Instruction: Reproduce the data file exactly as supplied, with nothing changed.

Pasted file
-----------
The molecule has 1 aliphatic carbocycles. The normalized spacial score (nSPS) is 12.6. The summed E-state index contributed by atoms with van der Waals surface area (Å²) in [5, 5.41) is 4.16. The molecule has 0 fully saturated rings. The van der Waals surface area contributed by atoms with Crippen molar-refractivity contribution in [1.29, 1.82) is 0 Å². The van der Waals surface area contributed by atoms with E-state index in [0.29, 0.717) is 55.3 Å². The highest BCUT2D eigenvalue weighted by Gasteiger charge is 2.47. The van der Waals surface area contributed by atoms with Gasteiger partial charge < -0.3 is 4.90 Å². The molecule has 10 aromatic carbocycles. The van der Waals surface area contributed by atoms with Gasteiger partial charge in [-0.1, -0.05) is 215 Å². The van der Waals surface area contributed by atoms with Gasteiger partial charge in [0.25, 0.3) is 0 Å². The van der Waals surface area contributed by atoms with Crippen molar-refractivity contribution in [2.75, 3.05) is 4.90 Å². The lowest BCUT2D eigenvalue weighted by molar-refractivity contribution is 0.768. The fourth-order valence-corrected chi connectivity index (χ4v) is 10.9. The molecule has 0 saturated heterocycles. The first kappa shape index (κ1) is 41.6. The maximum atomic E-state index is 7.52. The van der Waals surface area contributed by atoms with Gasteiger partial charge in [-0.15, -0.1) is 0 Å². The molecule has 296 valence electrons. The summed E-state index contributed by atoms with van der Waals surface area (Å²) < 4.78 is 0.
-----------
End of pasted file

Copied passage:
The molecule has 1 aliphatic carbocycles. The normalized spacial score (nSPS) is 12.6. The summed E-state index contributed by atoms with van der Waals surface area (Å²) in [5, 5.41) is 4.16. The molecule has 0 fully saturated rings. The van der Waals surface area contributed by atoms with Crippen molar-refractivity contribution in [1.29, 1.82) is 0 Å². The van der Waals surface area contributed by atoms with E-state index in [0.29, 0.717) is 55.3 Å². The highest BCUT2D eigenvalue weighted by Gasteiger charge is 2.47. The van der Waals surface area contributed by atoms with Gasteiger partial charge < -0.3 is 4.90 Å². The molecule has 10 aromatic carbocycles. The van der Waals surface area contributed by atoms with Gasteiger partial charge in [-0.1, -0.05) is 215 Å². The van der Waals surface area contributed by atoms with Gasteiger partial charge in [0.25, 0.3) is 0 Å². The van der Waals surface area contributed by atoms with Crippen molar-refractivity contribution in [2.75, 3.05) is 4.90 Å². The lowest BCUT2D eigenvalue weighted by molar-refractivity contribution is 0.768. The fourth-order valence-corrected chi connectivity index (χ4v) is 10.9. The molecule has 0 saturated heterocycles. The first kappa shape index (κ1) is 41.6. The maximum atomic E-state index is 7.52. The van der Waals surface area contributed by atoms with Gasteiger partial charge in [-0.15, -0.1) is 0 Å². The molecule has 296 valence electrons. The summed E-state index contributed by atoms with van der Waals surface area (Å²) < 4.78 is 0.